Compounding the issue is the entry of milk brands from Nestle and Britannia which are entering various states, the bastion of local cooperatives. So what are cooperatives doing with the surplus milk? To boost demand it is churned out into value added products like cheese, butter, milk powder and yogurt.
Also, until now, except for Amul, most of NDDB's regional brands, although selling in a few pockets outside, have largely remained regional players. So Verka in Punjab, Nandini in Karnataka, Vijaya in Andhra Pradesh, Saras in Rajasthan and Anchal in Uttaranchal, have co-existed with Amul. But while they dominate the liquid milk market in their own states, the value added products lack standardisation. That's where, Amul has the edge.
Now, Mother Dairy is displaying the same hunger as Amul. After ice creams, Mother Dairy's portfolio includes lassi, mishti doi, flavoured milk and now butter. There are also plans to launch mineral water.
In all this, marketers say that a strong second national brand could help cooperatives stave off competition from deep pocketed multinationals. Says a competitor, "From the looks of it, the emergence of Mother Dairy as a national alternative to Amul is taken as an affront by GCMMF, as it signals the growing clout of Patel and NDDB over the other state brands." Adds academician B S Baviskar, "Once you have retired, you have to withdraw." Kurien, 82, retired as chairman NDDB in 1998.
GCMMF's Vyas is more vocal. "For any federation, if they think it is their brand, they have to nurture it. It is like my family name. Matching of capital to meet surplus is not marketing," he says. He has tied up with two dairies in Tamil Nadu and Andhra Pradesh to market their surplus milk. This is being done both under Amul as well as their local brand names -- Salem and Vishaka.
Now, that's something Kurien has been wanting to do for many years. NDDB's Patel says that at one time, he did try to persuade other federations to sell their products under the Amul brand, but the effort did not meet with much success.
Kurien says, "I have a problem. I can survive without the umbrella, but the others may not. But in trying to save the others, I don't want to be seen to be committing hara-kiri. I don't want them to think that we are using big brother tactics."
So NDDB now wants to take over where Amul left off. "MDFL would assist state dairy federations to market their milk and milk products under their own brands. There is no plan to make a dairy federation brand as a sub-brand of Mother Dairy," says Patel.
But marketing consultants are not convinced. They say that by entering into joint ventures, MDFL is paving the way for phasing out many weak regional brands, by initially making them sub-brands of Mother Dairy. They point out to HLL managers in NDDB who would rather push for a consolidated national brand rather than a piecemeal presence to fight competition.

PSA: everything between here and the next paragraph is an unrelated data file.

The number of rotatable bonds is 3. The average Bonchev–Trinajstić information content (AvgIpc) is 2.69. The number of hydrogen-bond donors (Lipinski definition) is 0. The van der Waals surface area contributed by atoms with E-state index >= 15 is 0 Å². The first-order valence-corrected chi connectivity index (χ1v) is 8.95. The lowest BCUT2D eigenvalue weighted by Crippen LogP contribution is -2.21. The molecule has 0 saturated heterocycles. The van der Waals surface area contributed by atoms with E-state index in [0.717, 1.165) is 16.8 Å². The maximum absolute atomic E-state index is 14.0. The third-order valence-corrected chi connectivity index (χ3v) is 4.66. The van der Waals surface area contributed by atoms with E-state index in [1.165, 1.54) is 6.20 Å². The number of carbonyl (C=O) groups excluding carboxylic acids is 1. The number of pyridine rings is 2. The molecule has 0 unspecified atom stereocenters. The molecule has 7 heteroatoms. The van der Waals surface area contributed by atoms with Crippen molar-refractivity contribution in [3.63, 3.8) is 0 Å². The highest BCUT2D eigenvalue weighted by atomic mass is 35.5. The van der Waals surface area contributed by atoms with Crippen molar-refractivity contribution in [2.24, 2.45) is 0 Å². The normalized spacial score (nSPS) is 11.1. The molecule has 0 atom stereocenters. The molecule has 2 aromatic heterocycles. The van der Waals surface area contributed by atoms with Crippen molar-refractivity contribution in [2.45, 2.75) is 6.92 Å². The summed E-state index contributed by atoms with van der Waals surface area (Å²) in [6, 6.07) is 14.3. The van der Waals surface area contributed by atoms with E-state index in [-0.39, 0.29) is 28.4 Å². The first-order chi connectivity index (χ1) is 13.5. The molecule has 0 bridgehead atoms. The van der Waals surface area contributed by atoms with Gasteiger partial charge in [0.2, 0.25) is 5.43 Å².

Brand wars like these are in a way, adding a new zest to the cooperative movement. NDDB has chalked out ambitious new plans. And both Mother Dairy and Amul are launching products at the drop of a hat.
This aggression comes at a time when the cooperatives are on the threshold of change. With provisions being made in the Companies Act, 1956 they will be able to register as cooperative companies (see box). Also, the World Trade Organisation diktat is around the corner, which could see many more multinationals in the sector.
Will all this change NDDB? Is it becoming more marketing oriented rather than farmer oriented? Samar Datta says that he fears that may happen. Adds Kurien, "I see a change in perception. This faith in cooperatives is something that may be Amrita Patel does not have as much as I have." But Patel has the last word: "There is no move to give a new face to NDDB in future. The main challenge for dairy cooperatives is to hold their place and expand the space they have so far enjoyed in the market."
Come March, at the next session of Parliament, the Indian cooperative movement will get a facelift. With competition snapping at its heels, the sector which has been governed by arcane laws until now, will see a special provision inserted in the Companies Act, 1956. Re-christened cooperative companies, they will come under the purview of the registrar of companies, instead of the registrar of cooperatives.
How will this change affect the sector? And how different will the new entities be from other run-of-the-mill companies that are governed by the act?
"It means a completely different culture as we get registered under the cooperative department. It gives us flexibility on many fronts," says V Kurien, the legendary founder and chairman of the Gujarat Cooperative Milk Marketing Federation, which markets the Amul brand of milk and dairy products.
While they will have to adhere by the audit procedures like any corporate, they will differ from ordinary companies in many ways. Not everyone can join a cooperative. Only users can enroll as members at a fixed membership fee. Quantum of business and not equity capital will see an election to the board. And there will be flexibility to raise capital from members and outside.
Take the case of Agro-Corpex India Ltd. The Rs 40-crore (Rs 400-million) listed poultry farmers' company has 7,000 farmer members. The criterion for a member? Anyone who has at least 250 birds can buy a Rs 10 share and enroll as a member. A decade later, it has a share capital of around Rs 50 lakh (Rs 5 million) and daily sales of 15 lakh (Rs 1.5 million) eggs.
Also, the new acts says in the governance of cooperative companies would be directly proportional to the business stake in the company. This is far removed from the one member-one vote norm of the prevalent cooperative act.
But nobody puts it as well as Kurien. "At the moment, the registrar of cooperatives thinks that Kurien is under him. The registrar of companies never thought that JRD Tata was under him. That's the difference."